1. ## Proving by induction

If sinx cannot = 0, use mathematical induction to show that

$\displaystyle cosx \cdot cos2x \cdot cos4x... cos2^{n-1} x = \frac{sin2^n x}{2^n sinx}$ for every integer $\displaystyle n \geq 1$

So for the induction step what I have so far is:

Assume n=k is true, show true for n=k+1

$\displaystyle cosx \cdot cos2x \cdot cos4x... cos2^{k-1} x \cdot cos2^{(k+1)-1}x = \frac{sin2^{k+1} x}{2^{k+1} sinx}$

$\displaystyle \frac{sin2^{k}x}{2^{k}sinx} \cdot cos2^{k}x = \frac{sin2^{k+1}x}{2^{k+1}sinx}$

$\displaystyle \frac{(sin2^{k}x)(cos2^{k}x)}{2^{k}sinx} = \frac{sin2^{k+1}x}{2^{k+1}sinx}$

Assuming any of this is correct so far, I am having trouble showing that both sides are equal from here on.

2. ## Re: Proving by induction

Note that sin(2x) = 2sin(x)cos(x).

3. ## Re: Proving by induction

So then I'll have:

$\displaystyle \frac{(sin2^{k}x)(cos2^{k}x)}{2^{k}sinx} = \frac{2sin^{k+1}x cos^{k+1}x}{2^{k+1}sinx}$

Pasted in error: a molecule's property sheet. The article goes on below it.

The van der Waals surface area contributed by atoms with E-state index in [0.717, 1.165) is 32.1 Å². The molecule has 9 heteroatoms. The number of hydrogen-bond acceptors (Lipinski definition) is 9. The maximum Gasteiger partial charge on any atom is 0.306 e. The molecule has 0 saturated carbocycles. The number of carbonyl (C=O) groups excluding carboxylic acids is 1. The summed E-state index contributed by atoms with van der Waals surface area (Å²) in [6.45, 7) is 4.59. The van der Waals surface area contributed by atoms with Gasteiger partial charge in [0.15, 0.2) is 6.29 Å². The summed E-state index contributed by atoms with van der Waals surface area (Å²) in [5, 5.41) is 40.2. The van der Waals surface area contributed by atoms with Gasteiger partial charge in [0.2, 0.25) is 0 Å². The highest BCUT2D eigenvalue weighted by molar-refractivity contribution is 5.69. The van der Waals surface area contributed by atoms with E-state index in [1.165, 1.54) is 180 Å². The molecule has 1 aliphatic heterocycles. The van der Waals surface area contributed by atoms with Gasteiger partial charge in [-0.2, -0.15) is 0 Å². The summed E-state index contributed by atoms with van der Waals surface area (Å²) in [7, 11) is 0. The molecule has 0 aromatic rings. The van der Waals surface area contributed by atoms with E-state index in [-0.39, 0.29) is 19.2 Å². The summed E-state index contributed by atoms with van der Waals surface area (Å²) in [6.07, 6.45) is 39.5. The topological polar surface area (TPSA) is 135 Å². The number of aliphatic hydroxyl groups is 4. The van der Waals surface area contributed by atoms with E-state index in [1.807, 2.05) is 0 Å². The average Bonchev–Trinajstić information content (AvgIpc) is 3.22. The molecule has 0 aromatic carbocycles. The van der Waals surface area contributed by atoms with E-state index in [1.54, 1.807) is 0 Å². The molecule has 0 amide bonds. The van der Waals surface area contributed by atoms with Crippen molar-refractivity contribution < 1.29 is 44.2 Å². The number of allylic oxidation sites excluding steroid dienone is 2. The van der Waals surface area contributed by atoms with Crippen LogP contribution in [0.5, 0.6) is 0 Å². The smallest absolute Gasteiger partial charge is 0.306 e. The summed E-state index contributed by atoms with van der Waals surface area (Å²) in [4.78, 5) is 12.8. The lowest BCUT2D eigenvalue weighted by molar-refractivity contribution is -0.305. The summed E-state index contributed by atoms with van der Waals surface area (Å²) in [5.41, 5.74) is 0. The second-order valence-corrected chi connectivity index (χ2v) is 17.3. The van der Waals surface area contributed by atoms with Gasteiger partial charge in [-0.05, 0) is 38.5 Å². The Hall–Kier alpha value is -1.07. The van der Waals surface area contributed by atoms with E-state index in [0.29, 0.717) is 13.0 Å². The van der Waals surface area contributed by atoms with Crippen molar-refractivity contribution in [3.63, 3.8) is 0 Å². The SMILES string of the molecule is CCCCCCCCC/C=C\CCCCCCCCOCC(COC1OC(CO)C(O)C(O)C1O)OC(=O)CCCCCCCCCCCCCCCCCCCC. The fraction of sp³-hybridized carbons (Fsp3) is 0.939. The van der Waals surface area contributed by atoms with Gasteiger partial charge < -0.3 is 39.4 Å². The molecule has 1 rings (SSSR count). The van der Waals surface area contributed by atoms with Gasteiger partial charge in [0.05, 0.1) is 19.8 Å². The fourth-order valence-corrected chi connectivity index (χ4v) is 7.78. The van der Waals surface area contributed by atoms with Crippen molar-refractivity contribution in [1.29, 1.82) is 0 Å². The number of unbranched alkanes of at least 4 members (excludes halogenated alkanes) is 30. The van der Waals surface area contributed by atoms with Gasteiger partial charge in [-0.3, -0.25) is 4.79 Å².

Is that what you meant I should do next? Where do I go from here then?

4. ## Re: Proving by induction

Originally Posted by BobRoss
So then I'll have:

$\displaystyle \frac{(sin2^{k}x)(cos2^{k}x)}{2^{k}sinx} = \frac{2sin^{k+1}x cos^{k+1}x}{2^{k+1}sinx}$

Is that what you meant I should do next?
No, the right-hand side is wrong.. We have $\displaystyle \sin(2^{k+1}x)=\sin(2\cdot2^kx)=2\sin(2^kx)\cos(2^ kx)$.

5. ## Re: Proving by induction

Originally Posted by emakarov
No, the right-hand side is wrong.. We have $\displaystyle \sin(2^{k+1}x)=\sin(2\cdot2^kx)=2\sin(2^kx)\cos(2^ kx)$.
Why does $\displaystyle \sin(2^{k+1}x)=\sin(2\cdot2^kx)$

?

6. ## Re: Proving by induction

Originally Posted by BobRoss
Why does $\displaystyle \sin(2^{k+1}x)=\sin(2\cdot2^kx)$

?
For example:
$\displaystyle a^2*a^3=a^{2+3}=a^{5}.$.
Similarly,
$\displaystyle \sin(2^1*2^kx)=\sin(2^{k+1}x)$

7. ## Re: Proving by induction

Oh okay that makes sense. Then I can do the same thing with the term $\displaystyle 2^{k+1}sinx$ to get $\displaystyle 2 \cdot 2^{k}sinx$ And doing that makes the left side equal the right side, and that proves the equation, correct?

8. ## Re: Proving by induction

Originally Posted by BobRoss
Oh okay that makes sense. Then I can do the same thing with the term $\displaystyle 2^{k+1}sinx$ to get $\displaystyle 2 \cdot 2^{k}sinx$ And doing that makes the left side equal the right side, and that proves the equation, correct?
Yes.